Following the postponement of London Marathon during lockdown, the former rugby team mate of a Warwickshire turkey farmer whose son died of meningitis 16 years ago is once again attempting to smash a world record – by running the London Marathon in full rugby kit.
Duncan Nealon has known Balsall Common-based Rod Adlington for 25 years since they first started playing rugby together at Claverdon RFC. Always close, the friends were brought even closer after the death of Rod’s son Barney in 2005, aged just three-and-a-half.
Now Duncan is determined to celebrate Barney’s life by completing one of the most iconic races in the world dressed in rugby shorts, shirt, a scrum cap mouth guard…and carrying a rugby ball. And all in less than 3 hours 14 minutes. This will be Duncan’s second stint of training for the event. He had previously trained for the 2020 race, and completed the Warwick Half Marathon in full kit, in 1 hour 25 minutes, before the London race was cancelled.
Money raised from his world record attempt will go to the UK’s largest meningitis charity Meningitis Now, which has supported Rod and his family since Barney’s death. Duncan has launched his fundraising efforts with a short video, which includes a clip of Rod talking movingly about the night his son died just 12 hours after first complaining of getting a headache. (see here: https://vimeo.com/591029396)
Rod and Duncan’s story started a quarter of a century ago when they both played rugby for Warwickshire club Claverdon RFC. They soon got to know each other’s families, including Rod’s son Barney. Born in 2001, Barney became a familiar figure at the club, running around with his brother Toby and dragging his blanket behind him.
When tragedy struck in 2005 everyone at the club was devastated, including Duncan.
“Over the years Rod and his family have raised lots of money for Meningitis Now, and I really want to continue that legacy,” said Duncan, from Deppers Bridge near Southam.
“I’m really hoping to beat the record of 3 hours 14 minutes for someone to complete the race in full rugby gear – which is currently held by an Australian.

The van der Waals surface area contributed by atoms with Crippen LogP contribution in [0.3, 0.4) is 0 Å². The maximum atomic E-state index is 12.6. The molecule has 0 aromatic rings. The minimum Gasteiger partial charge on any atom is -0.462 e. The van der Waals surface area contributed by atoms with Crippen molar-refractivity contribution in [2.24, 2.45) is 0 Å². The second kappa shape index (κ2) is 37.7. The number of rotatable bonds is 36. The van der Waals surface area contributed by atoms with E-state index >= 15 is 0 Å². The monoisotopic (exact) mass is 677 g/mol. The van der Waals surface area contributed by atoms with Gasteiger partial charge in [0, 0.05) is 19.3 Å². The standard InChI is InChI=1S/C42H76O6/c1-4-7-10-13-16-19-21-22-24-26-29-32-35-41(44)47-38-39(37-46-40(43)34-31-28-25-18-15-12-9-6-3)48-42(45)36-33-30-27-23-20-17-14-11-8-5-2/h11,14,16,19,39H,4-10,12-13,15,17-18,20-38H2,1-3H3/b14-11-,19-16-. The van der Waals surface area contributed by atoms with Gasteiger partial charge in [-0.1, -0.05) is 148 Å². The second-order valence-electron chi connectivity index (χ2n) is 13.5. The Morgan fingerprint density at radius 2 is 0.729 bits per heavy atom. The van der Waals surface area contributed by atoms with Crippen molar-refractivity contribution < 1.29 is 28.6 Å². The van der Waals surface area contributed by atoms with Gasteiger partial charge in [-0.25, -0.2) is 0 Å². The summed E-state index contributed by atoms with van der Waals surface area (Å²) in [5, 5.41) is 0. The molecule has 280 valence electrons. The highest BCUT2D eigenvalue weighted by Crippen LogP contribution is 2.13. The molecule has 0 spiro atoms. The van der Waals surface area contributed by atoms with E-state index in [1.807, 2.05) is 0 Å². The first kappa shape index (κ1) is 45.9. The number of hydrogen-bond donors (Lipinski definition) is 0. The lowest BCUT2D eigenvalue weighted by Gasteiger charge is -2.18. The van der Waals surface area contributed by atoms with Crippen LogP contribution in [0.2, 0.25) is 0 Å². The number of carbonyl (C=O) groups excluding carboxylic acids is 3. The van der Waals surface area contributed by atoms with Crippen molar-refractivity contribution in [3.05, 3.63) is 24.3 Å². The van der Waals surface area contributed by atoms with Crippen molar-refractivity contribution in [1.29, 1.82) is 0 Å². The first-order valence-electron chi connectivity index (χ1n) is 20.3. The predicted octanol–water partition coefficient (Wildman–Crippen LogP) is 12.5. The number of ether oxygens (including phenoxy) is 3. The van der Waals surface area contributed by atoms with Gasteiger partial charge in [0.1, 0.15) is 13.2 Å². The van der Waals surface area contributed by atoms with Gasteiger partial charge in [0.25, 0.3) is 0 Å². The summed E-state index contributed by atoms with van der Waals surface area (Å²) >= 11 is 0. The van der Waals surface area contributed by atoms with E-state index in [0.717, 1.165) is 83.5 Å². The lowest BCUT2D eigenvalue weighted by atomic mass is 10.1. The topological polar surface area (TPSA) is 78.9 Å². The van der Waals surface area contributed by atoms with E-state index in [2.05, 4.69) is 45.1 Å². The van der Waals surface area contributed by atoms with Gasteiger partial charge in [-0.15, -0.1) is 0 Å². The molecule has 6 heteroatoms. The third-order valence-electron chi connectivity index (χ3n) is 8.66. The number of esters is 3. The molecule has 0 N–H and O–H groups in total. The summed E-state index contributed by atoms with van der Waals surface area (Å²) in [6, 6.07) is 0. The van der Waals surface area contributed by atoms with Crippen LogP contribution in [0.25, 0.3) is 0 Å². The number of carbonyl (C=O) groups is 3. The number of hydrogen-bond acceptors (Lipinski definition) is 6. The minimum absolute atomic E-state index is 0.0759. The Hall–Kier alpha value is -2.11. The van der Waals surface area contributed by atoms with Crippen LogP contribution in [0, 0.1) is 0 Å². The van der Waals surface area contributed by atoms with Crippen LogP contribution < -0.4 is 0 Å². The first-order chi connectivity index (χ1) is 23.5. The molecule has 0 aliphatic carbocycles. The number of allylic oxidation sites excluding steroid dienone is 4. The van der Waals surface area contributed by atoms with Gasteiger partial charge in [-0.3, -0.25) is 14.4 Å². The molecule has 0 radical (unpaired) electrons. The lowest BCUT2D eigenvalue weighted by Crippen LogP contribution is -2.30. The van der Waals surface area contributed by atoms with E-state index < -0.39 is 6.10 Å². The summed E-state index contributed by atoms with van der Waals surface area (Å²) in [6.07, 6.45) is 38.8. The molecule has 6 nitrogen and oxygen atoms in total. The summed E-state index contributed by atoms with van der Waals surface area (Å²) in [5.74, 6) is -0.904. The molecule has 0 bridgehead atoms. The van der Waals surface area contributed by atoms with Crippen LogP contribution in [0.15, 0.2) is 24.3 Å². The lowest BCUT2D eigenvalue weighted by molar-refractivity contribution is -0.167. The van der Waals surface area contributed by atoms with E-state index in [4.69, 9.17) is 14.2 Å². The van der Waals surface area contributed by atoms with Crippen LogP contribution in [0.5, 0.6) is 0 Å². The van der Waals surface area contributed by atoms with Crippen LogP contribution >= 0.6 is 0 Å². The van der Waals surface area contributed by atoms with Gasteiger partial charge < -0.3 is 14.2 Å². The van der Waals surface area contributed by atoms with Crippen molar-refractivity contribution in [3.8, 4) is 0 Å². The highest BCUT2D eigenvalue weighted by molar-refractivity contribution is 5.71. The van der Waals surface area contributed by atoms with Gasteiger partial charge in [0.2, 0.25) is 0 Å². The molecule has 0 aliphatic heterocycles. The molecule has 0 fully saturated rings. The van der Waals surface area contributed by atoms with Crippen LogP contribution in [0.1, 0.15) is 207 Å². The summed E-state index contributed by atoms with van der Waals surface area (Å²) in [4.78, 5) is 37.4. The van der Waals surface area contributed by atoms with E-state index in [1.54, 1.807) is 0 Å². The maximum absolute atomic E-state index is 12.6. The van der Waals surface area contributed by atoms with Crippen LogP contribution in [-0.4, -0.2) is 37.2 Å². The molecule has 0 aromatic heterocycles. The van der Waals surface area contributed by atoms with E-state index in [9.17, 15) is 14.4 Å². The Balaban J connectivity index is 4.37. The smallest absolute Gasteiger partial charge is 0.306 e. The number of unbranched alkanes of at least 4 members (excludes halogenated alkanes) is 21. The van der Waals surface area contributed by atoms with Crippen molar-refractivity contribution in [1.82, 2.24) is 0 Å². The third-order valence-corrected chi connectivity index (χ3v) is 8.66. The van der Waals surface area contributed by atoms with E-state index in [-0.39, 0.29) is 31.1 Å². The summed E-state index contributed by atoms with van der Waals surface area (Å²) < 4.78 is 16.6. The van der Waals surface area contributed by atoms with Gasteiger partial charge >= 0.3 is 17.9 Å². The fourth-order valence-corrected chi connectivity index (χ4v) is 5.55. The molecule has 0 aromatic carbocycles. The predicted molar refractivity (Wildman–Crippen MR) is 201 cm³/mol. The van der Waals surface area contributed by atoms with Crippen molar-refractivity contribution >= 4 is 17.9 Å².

“But if we raise a load of money and lots of awareness of the charity, and the symptoms of meningitis, and what people should look out for, it’s not the absolute end of the world.
“Training has been going well. It was tougher to start with as unlike the first time I trained for it, this time I had to shift some weight I’d mysteriously put on during lockdown, but thankfully that’s gone now!”
Meningitis Now’s Events Fundraising Manager Kirsty Owen-Hayward said she was looking forward to welcoming Duncan across the finishing line at the end of the marathon.
“We know what a moving occasion it will be for him as he celebrates Barney’s life with this amazing world record attempt,” she said.
“But whether he beats the record or not we’ll be there to support him every step of the way. And of course once the race is over and all the money has been collected and paid in, hopefully he will know that all the money raised will go towards a brilliant cause: raising awareness about meningitis, funding vital research, and helping people living with the impact of this awful disease”.
This year’s Virgin Money London Marathon takes place on 3rd October. To find out about this and other fundraising events please visit the Meningitis Now’s website.
To donate to the cause, visit https://www.justgiving.com/fundraising/meningitis-now